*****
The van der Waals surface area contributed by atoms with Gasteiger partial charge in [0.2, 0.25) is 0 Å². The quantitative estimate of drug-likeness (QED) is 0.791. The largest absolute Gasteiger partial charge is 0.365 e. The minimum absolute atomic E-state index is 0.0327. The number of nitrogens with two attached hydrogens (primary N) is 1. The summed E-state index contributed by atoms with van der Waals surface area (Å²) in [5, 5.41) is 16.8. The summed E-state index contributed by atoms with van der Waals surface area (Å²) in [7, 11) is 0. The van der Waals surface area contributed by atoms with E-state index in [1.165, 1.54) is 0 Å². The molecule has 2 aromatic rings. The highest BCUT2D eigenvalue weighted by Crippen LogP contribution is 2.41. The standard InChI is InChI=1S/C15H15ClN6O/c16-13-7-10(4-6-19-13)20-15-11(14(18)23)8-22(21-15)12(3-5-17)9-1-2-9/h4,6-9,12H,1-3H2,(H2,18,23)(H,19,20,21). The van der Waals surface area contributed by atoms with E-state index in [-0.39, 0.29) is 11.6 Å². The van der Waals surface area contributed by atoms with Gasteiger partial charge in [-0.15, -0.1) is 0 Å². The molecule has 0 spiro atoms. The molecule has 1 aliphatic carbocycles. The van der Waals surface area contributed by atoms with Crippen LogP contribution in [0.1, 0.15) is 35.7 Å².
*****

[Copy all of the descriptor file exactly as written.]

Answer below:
The van der Waals surface area contributed by atoms with Gasteiger partial charge in [0.2, 0.25) is 0 Å². The quantitative estimate of drug-likeness (QED) is 0.791. The largest absolute Gasteiger partial charge is 0.365 e. The minimum absolute atomic E-state index is 0.0327. The number of nitrogens with two attached hydrogens (primary N) is 1. The summed E-state index contributed by atoms with van der Waals surface area (Å²) in [5, 5.41) is 16.8. The summed E-state index contributed by atoms with van der Waals surface area (Å²) in [7, 11) is 0. The van der Waals surface area contributed by atoms with E-state index in [1.165, 1.54) is 0 Å². The molecule has 2 aromatic rings. The highest BCUT2D eigenvalue weighted by Crippen LogP contribution is 2.41. The standard InChI is InChI=1S/C15H15ClN6O/c16-13-7-10(4-6-19-13)20-15-11(14(18)23)8-22(21-15)12(3-5-17)9-1-2-9/h4,6-9,12H,1-3H2,(H2,18,23)(H,19,20,21). The van der Waals surface area contributed by atoms with E-state index in [-0.39, 0.29) is 11.6 Å². The van der Waals surface area contributed by atoms with Gasteiger partial charge in [-0.15, -0.1) is 0 Å². The molecule has 0 spiro atoms. The molecule has 1 aliphatic carbocycles. The van der Waals surface area contributed by atoms with Crippen LogP contribution in [0.1, 0.15) is 35.7 Å².